Episode 3: Technical features of the container

The container is often seen as a transport box with which you can do anything. However, loads are stowed in the container for which it is not built at all. It therefore appears necessary to describe the properties of the container in addition to the technical standards and regulations.

Dimensions of a container

As the container in its current form was invented in America, the dimensions are based on the American footprint. One foot (ft), divided into 12 inches, corresponds to 0.3048 m. This measurement is still used in many areas, e.g. in aviation (flight altitude), ammunition (caliber measurements) and container transport.

The original standard container had a width and height of 8 feet each. And later the length of 20 feet was added, resulting in the comparative dimension TEU (Twenty-foot Equivalent Unit ). Unit) for the size/capacity data of container ships.

As a result, there were some difficulties for European shippers because the decimal system (1 m = 100 cm) prevails here. This problem is represented by the Euro pallet because it does not fit easily into the container.

Container dimensions for type 22G1/42G1 or 25G1/45G1 (see table)

20″ foot40″ foot8″8,6″9,6″
Pole dancing10 mm

Internal dimensions

It is important for the shipper to note that the door width and height differ from the inside dimensions, i.e. they are correspondingly smaller. The internal dimensions of refrigerated or insulated containers can also vary, depending on the structure of the insulation and the built-in refrigeration unit. If the container is to be stowed precisely, the specific internal dimensions must be requested from the container owner.

If only Euro pallets are to be stowed precisely, a special container is required. For example, the LEG1 type. This is because it is longer than the normal 40 ft container and the walls have flatter corrugations. The internal width of >2.40 m is thus achieved.

Construction of the container

The construction of the container is designed to create a stable frame. This consists of the corner posts and the respective upper and lower cross beams.

The entire force transmission in the container stack takes place via the vertical corner posts. In addition, the connection between the containers on the ship also runs purely via the corner posts.

Corner casting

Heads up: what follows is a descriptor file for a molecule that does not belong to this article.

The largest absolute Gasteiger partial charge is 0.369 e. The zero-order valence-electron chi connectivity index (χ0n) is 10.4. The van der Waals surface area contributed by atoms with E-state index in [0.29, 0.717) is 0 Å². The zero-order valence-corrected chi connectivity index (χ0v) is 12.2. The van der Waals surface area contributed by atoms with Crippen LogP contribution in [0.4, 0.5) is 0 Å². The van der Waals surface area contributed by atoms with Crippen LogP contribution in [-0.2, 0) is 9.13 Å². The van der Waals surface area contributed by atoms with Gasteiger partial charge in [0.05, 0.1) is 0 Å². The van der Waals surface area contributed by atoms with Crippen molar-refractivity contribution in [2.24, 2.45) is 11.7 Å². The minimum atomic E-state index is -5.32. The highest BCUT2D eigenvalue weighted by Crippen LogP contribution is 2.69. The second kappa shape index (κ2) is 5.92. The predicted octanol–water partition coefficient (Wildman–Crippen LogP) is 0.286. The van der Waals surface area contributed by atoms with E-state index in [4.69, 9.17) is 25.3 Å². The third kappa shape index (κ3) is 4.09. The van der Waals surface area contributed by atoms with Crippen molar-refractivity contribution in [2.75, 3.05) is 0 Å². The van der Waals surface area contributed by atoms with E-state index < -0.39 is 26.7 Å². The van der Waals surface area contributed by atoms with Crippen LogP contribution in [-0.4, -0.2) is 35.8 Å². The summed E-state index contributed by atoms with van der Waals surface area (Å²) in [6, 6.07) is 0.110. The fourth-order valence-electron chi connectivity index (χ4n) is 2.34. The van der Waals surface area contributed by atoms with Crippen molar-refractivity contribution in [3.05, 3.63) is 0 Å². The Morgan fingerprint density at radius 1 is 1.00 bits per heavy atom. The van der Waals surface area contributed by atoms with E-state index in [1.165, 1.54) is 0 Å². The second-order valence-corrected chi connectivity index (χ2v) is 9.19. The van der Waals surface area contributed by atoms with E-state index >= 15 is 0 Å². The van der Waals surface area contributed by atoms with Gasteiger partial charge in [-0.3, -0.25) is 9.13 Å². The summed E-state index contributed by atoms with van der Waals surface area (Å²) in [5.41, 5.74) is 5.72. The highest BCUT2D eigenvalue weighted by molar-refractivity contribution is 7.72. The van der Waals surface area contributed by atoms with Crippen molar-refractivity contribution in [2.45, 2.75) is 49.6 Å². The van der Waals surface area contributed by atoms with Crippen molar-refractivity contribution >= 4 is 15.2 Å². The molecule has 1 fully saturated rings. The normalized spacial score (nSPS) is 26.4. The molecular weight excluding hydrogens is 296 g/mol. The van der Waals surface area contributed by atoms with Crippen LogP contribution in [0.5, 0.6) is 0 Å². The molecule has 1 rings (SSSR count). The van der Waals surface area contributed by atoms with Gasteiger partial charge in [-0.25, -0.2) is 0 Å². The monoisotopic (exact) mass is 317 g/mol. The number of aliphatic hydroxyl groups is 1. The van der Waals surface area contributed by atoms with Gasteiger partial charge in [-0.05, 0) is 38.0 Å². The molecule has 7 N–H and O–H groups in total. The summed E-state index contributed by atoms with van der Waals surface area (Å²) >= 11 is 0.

An important component, the corner casting, is welded to each end of the corner posts. Both above and below. The so-called twistlocks intervene in these corner castings. The twistlocks are installed on the means of transport and connect the container to the chassis of the truck or rail wagon.

The truck driver or railroad employee is responsible for opening or closing the twistlocks. Loose twistlocks are used to connect the containers to the stack on the ship’s deck. These must be snapped into the lower corner castings by hand.

Automatic twistlocks

This version of the twistlock locks automatically when the crane driver places the container on the stack.

When unloading, a lasher must pull the yellow bendel outwards from above with a long rod that grips it. This unlocks the twist lock and the crane driver can lift the container.


Locks are fitted to all four corners of the loading harness, the spreader. This allows the container to be lifted. To do this, the crane driver must hit all four corner castings in order to lock with one turn.


It often happens that he does not meet the corner castings. This causes damage to the container roof. This either creates a hole straight away or the dent becomes a hole due to rust.
From the inside, such damage often looks like the picture.
During the incoming goods inspection, the packer must ensure that the container is tight by checking this area in particular at all four corners.

Lashing points

Cargo can be secured in the container not only with positive locking but also with frictional locking .
Lashing points are required for friction-locked securing. With the exception of refrigerated containers, all containers have lashing points.
These are eyelets on the lower and upper side rails. The eyelets on the floor are designed for a load of 1,000 daN at any angle. And the upper ones with 500 daN.

Reefer Container

Lashing points are an alternative for refrigerated containers, as they can be inserted into the cooling fins and bolted in place.

Lashing straps can be pulled through eyelets for friction-locked securing. In the same way, a load unit can be blocked with the vertical edge.

Form-fit load securing

It is important that the strengths of the container body are known and observed in order to secure the load positively. The structural strength always refers to a surface load.

The container is often damaged because inaccurately cut dunnage is used and point loads are transferred, especially to the container walls. The picture clearly shows the dents caused by dunnage in the upper third of the wall.

Load distribution in the container

In quite a few cases, the authorities complain about incorrect load distribution in the container during inspections at the port.
If the inspectors see the adjacent congestion situation when opening the container, it is almost no longer necessary to make a calculation to recognize that the load distribution cannot be correct.

CTU code 2015

The CTU Code 2015, which replaces the old CTU packing guidelines from 1999, provides clear information on this. Responsibility is transferred to the packer/stacker.

The correct load distribution in the container also leads to the correct distribution of the axle loads on the truck. Incorrect stowing quickly leads to the permissible drive axle load being exceeded.

If an empty container is delivered, it is the shipper’s obligation to check it for suitability. But what needs to be considered? You will find out more about this in the next episode.

Yours, Sigurd Ehringer

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